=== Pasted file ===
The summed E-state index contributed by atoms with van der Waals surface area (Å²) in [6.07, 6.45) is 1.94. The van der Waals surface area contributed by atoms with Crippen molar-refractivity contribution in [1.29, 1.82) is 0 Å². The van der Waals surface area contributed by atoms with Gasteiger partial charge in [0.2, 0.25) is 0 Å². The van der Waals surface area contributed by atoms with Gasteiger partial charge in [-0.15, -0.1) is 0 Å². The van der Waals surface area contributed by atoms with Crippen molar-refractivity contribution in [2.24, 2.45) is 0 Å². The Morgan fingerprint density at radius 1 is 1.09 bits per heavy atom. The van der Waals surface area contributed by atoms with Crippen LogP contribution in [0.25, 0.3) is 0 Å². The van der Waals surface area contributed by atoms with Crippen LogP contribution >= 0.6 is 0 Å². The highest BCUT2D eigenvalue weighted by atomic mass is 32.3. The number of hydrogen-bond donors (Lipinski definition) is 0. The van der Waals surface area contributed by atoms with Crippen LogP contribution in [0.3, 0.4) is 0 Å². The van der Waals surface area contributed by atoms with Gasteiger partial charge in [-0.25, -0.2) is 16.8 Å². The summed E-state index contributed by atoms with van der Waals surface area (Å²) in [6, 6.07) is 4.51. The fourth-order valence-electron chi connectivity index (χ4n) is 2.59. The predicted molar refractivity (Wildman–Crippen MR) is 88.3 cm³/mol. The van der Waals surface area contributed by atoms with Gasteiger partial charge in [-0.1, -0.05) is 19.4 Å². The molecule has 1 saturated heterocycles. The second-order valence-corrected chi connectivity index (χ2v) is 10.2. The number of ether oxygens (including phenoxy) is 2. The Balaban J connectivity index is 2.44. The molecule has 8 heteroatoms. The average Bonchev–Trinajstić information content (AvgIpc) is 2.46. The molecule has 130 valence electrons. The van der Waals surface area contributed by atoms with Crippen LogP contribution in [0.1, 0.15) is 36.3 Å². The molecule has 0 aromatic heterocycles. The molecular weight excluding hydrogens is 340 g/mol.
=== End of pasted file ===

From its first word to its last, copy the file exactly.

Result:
The summed E-state index contributed by atoms with van der Waals surface area (Å²) in [6.07, 6.45) is 1.94. The van der Waals surface area contributed by atoms with Crippen molar-refractivity contribution in [1.29, 1.82) is 0 Å². The van der Waals surface area contributed by atoms with Gasteiger partial charge in [0.2, 0.25) is 0 Å². The van der Waals surface area contributed by atoms with Gasteiger partial charge in [-0.15, -0.1) is 0 Å². The van der Waals surface area contributed by atoms with Crippen molar-refractivity contribution in [2.24, 2.45) is 0 Å². The Morgan fingerprint density at radius 1 is 1.09 bits per heavy atom. The van der Waals surface area contributed by atoms with Crippen LogP contribution in [0.25, 0.3) is 0 Å². The van der Waals surface area contributed by atoms with Crippen LogP contribution >= 0.6 is 0 Å². The highest BCUT2D eigenvalue weighted by atomic mass is 32.3. The number of hydrogen-bond donors (Lipinski definition) is 0. The van der Waals surface area contributed by atoms with Crippen LogP contribution in [0.3, 0.4) is 0 Å². The van der Waals surface area contributed by atoms with Gasteiger partial charge in [-0.25, -0.2) is 16.8 Å². The summed E-state index contributed by atoms with van der Waals surface area (Å²) in [6, 6.07) is 4.51. The fourth-order valence-electron chi connectivity index (χ4n) is 2.59. The predicted molar refractivity (Wildman–Crippen MR) is 88.3 cm³/mol. The van der Waals surface area contributed by atoms with Gasteiger partial charge in [-0.1, -0.05) is 19.4 Å². The molecule has 1 saturated heterocycles. The second-order valence-corrected chi connectivity index (χ2v) is 10.2. The number of ether oxygens (including phenoxy) is 2. The Balaban J connectivity index is 2.44. The molecule has 8 heteroatoms. The average Bonchev–Trinajstić information content (AvgIpc) is 2.46. The molecule has 130 valence electrons. The van der Waals surface area contributed by atoms with Crippen LogP contribution in [0.1, 0.15) is 36.3 Å². The molecule has 0 aromatic heterocycles. The molecular weight excluding hydrogens is 340 g/mol.